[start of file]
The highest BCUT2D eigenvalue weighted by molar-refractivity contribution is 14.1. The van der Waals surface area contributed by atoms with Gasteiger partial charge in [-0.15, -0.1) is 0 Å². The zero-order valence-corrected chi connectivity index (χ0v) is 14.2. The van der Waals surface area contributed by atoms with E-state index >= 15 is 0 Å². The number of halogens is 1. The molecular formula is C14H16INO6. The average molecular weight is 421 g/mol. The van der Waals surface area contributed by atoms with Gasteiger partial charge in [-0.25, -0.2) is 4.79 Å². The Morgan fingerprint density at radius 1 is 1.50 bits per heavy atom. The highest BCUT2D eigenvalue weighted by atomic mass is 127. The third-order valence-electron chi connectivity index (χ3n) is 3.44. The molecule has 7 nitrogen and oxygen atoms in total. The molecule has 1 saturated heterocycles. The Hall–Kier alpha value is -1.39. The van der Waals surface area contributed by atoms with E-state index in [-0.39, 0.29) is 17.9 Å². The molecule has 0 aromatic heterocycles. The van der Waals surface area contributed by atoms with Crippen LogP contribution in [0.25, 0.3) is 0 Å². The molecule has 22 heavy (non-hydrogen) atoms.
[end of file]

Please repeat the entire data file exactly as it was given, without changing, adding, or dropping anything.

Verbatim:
The highest BCUT2D eigenvalue weighted by molar-refractivity contribution is 14.1. The van der Waals surface area contributed by atoms with Gasteiger partial charge in [-0.15, -0.1) is 0 Å². The zero-order valence-corrected chi connectivity index (χ0v) is 14.2. The van der Waals surface area contributed by atoms with E-state index >= 15 is 0 Å². The number of halogens is 1. The molecular formula is C14H16INO6. The average molecular weight is 421 g/mol. The van der Waals surface area contributed by atoms with Gasteiger partial charge in [-0.25, -0.2) is 4.79 Å². The Morgan fingerprint density at radius 1 is 1.50 bits per heavy atom. The highest BCUT2D eigenvalue weighted by atomic mass is 127. The third-order valence-electron chi connectivity index (χ3n) is 3.44. The molecule has 7 nitrogen and oxygen atoms in total. The molecule has 1 saturated heterocycles. The Hall–Kier alpha value is -1.39. The van der Waals surface area contributed by atoms with E-state index in [-0.39, 0.29) is 17.9 Å². The molecule has 0 aromatic heterocycles. The van der Waals surface area contributed by atoms with Crippen LogP contribution in [0.25, 0.3) is 0 Å². The molecule has 22 heavy (non-hydrogen) atoms.